The second paper by Hansen, Jensen and Solgaard investigates whether consumer supermarket satisfaction is influenced by the mere composition of consumers’ preference structure as opposed to more widespread approaches where consumer satisfaction is regarded as the degree to which consumer expectations and/or preferences are met. Survey data were collected from 130 consumers using self-administered questionnaires and structural equation modelling was used to test our proposed hypotheses. According to consumers not many supermarkets offer high quality at low prices suggesting that consumers with a high quality/low price preference structure should be disconfirmed and thus dissatisfied. However, this study finds that - when patronising discount stores and upscale stores - consumers who attach high weight to quality and price are likely to become more satisfied than consumers who attach only medium weight to both parameters. For traditional supermarkets (i.e. supermarkets offering medium quality at medium prices) satisfaction occurs equally for both groups of consumers. Consumers’ level of satisfaction with various retailers may not solely be determined by matching preferences with retail offerings, but may also be based on considerations of possibilities for mental justification within a certain preference structure. It is therefore important that managers seek to understand the process of mental justification that may be associated with their offerings, and also the various possibilities for offering mental markers (i.e. anything the consumer can use for the purpose of gaining mental justification of her/his supermarket choices) to be used by consumers.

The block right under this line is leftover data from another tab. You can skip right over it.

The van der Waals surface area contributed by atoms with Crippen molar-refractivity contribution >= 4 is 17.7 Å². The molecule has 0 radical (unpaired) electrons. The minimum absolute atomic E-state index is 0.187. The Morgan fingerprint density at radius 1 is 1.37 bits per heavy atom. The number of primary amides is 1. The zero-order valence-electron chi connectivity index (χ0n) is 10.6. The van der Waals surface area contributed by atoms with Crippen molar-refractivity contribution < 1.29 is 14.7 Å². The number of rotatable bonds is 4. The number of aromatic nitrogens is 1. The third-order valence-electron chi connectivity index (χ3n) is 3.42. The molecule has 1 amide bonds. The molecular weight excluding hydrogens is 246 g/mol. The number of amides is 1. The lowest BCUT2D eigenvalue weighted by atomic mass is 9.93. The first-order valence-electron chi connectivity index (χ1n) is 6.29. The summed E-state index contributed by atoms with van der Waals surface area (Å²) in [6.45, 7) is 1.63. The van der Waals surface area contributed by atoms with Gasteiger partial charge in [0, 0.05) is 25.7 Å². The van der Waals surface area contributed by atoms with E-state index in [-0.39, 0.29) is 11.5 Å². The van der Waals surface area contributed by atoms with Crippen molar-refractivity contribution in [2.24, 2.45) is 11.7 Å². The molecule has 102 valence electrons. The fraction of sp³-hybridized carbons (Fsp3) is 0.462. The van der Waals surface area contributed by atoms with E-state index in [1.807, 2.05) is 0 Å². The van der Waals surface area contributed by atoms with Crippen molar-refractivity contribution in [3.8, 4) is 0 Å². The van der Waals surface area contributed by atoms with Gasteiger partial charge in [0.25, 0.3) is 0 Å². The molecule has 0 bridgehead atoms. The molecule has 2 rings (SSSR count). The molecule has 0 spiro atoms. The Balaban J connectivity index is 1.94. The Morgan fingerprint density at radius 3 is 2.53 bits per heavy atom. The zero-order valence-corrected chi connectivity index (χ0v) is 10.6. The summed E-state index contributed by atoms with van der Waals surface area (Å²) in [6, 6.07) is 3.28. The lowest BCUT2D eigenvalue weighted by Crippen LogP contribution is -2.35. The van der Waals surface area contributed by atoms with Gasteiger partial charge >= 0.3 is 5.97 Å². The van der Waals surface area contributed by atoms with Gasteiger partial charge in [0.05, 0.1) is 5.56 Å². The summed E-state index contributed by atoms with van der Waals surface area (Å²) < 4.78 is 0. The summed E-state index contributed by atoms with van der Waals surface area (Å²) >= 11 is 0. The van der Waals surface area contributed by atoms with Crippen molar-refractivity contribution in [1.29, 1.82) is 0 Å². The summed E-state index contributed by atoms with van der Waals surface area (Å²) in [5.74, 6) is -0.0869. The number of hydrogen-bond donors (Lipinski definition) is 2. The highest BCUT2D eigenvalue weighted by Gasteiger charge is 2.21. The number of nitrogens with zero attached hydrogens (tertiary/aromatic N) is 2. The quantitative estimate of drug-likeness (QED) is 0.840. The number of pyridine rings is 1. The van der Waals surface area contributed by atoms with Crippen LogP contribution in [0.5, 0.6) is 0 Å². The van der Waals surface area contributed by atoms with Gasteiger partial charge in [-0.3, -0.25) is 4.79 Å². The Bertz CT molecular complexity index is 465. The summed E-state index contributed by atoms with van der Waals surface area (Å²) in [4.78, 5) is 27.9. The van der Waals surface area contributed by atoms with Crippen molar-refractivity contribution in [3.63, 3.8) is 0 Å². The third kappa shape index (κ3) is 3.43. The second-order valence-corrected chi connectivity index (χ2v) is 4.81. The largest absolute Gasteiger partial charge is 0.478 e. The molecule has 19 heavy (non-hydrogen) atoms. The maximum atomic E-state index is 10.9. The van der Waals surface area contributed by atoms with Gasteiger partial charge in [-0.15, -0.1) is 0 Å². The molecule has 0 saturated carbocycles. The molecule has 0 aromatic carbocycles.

The third paper by Mai, Yang and Chen examines the relationship between primary product network size and the sales of complementary products with customer characteristics moderating this relationship. A panel dataset in the online video game industry in the US was used to verify the proposed theoretical framework. Two-level hierarchical linear modelling (HLM) is used to test several hypotheses. The analysis results suggest there is a positive relationship between the primary product network size and the sales of complementary products. Two customer characteristics (previous transaction value and customer purchase frequency) were also found to positively influence the complementary product sales. The primary product’s network size has a stronger impact on complementary product sales for light buyers compared to heavy buyers. Product managers need to better understand the relationship between the primary product network size and the complementary product sales. They should adjust the marketing strategies toward different customer purchase frequency segments correspondingly.